The Train We Missed

Yesterday we left in plenty of time to catch our train from Guiyang to Chengdu. When I say "plenty of time" I refer to an amount of time which is typically needed plus fifteen minutes due to the holiday rush (Spring Festival is like Christmas around here). After having difficulties catching a cab we finally secured one and 3 of the 5 of us piled in. As we watched the clock in our taxi and thought about our 2 friends still waiting for another taxi at the curb, we realized that it was possible that we would miss our train.

Suddenly hope appeared on the horizon. The silhouettes of our two friends could be seen in a taxi which had just pulled into the crowded lane ahead of us. Somehow their taxi had made better time and was more successfully navigating through traffic. Our driver happily waved people into the lane, waited for people to cross in front of us and, at one point, began clipping his nails indifferently. Never have I seen a driver with such courtesy and never have I been in such a hurry.

We pulled into the train station about 5 minutes before our train was scheduled to leave and we sprinted, laden with bags, to the x-ray station at the station entrance. After cutting in line without shame we dropped our bags onto the x-ray belt, picked them up, and chose the stairs instead of the escalator because there were no people blocking our way.

When we arrived at our gate and asked about our train, the conductor pointed to a train just outside the window which, for a moment, was motionless. After that brief moment passed, train began to move and our 7 friends (who had boarded and were wondering where we were) officially lost all hope that we would make the train. We all dropped our bags and looked at one another with a sense of being robbed. The Chinese people in the train station, understanding what had happened, looked at us with a mixture of wonderment and curiosity.

I have never seen so many cars and people, or felt so overwhelmed. People were everywhere and the lines for purchasing tickets stretched out of the station, into the plaza, over the steps and into the street. Hundreds of people waited in each line and we didn't know how to change our tickets or what to do.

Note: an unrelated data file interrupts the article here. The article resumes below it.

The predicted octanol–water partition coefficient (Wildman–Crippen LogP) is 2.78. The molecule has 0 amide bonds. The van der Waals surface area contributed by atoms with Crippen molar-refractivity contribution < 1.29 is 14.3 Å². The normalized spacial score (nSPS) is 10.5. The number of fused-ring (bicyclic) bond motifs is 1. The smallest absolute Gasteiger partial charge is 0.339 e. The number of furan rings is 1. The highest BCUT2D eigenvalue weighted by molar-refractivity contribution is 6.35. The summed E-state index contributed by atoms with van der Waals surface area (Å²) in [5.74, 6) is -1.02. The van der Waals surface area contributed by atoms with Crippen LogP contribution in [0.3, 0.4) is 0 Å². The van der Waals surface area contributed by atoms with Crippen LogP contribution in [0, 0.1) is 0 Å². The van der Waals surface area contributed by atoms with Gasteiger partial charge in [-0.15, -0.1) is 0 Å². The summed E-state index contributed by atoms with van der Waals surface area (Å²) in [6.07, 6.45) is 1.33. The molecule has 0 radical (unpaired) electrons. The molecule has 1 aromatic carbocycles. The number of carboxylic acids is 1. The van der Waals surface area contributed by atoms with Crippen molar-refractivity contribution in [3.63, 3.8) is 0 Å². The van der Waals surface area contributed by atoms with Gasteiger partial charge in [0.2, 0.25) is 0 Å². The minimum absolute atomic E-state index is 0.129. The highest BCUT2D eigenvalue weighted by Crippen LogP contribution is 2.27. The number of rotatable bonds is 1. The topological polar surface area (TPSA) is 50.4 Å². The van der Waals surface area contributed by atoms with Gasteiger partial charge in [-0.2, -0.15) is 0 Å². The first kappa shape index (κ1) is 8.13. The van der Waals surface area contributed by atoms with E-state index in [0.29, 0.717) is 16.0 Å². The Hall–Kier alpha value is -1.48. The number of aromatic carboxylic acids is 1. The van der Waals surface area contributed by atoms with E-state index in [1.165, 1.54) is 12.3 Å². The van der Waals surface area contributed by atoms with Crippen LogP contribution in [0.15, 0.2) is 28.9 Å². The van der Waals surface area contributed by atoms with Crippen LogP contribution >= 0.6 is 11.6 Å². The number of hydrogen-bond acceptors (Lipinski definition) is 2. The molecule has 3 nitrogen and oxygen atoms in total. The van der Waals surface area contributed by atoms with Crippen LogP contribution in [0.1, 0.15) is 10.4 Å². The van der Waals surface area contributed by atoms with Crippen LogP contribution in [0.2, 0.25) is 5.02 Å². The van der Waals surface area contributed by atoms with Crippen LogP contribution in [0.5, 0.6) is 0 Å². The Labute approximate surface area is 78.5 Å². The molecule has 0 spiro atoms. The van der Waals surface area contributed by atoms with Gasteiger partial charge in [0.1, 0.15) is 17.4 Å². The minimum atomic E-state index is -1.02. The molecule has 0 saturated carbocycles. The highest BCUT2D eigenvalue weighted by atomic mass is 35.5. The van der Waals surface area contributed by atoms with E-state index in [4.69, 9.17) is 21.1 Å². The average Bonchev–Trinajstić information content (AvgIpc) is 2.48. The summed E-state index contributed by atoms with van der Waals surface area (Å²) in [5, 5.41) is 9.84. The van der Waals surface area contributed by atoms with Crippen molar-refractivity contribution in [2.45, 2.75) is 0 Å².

Getting a call from our Chinese teacher (from last summer) who was on the train with our friends, we were told to get on a bus to Zunyi immediately, where we could pick up the train again. Excited, but still not realizing that the crowds of people were all waiting to travel too, we rushed to the bus station to try and catch a bus. The tickets were sold out for several days and the only hope was a man with a sinister smile who told us he'd sell 5 tickets for 1000 yuan (about 4 times the actual price).

We called the Peace Corps office in Chengdu and they told us to try and get tickets for the next day. We thought about the length of the train station lines dejectedly. Because we had so much luggage we decided to split into a group of 3 that would take the bags back to the house and 2 of us who would try and exchange tickets for another train. Because of the universal ticket shortage we thought the possibility of exchanging our tickets for anything but money was not likely.

A Guiyang Volunteer and I went to face the long lines at the train station and our friends returned home. When we arrived I wanted to ask in which line we should wait. I have had the unfortunate experience of waiting for a long time in the wrong line and these lines did not look like comfortable waiting. The police officer told me that changing tickets could be done at stall 16 or 17, on the far side of the station. When we got there the lines were very short and we had to wait behind only about 15 people. These two lines were the smallest by far, and we felt slightly fortunate.

The police officers standing there talked to us and mediated line disputes during lapses in conversation. The people were generally very relaxed, but a select few did things like pushing to cut in line and asking people close to the ticket window to buy their tickets for them (both are things which bother me to no end). Somehow our conversation with the police officers led to them helping us out. We are volunteers, we said, we get a stipend from Peace Corps but the schools at which we work do not pay us. Besides, this was a business trip for us and not simply traveling for enjoyment. They were pleased and talked to the ticket sellers for us. We were a special case and they had us wait on the side of the line while they tried to see if there was anything they could do for us. We waited and continued talking with the police officers.

After about 15 minutes another ticket seller came back with 5 new tickets for the same train the next day. We were overjoyed. Our adrenaline levels lowered and we felt a strange sense of accomplishment. Somehow we had done something which I still think was impossible. I don't know how it happened that all tickets were sold out for all trains for several days, and yet they happened to find 5 tickets for us. I guess I will wonder about this for quite awhile.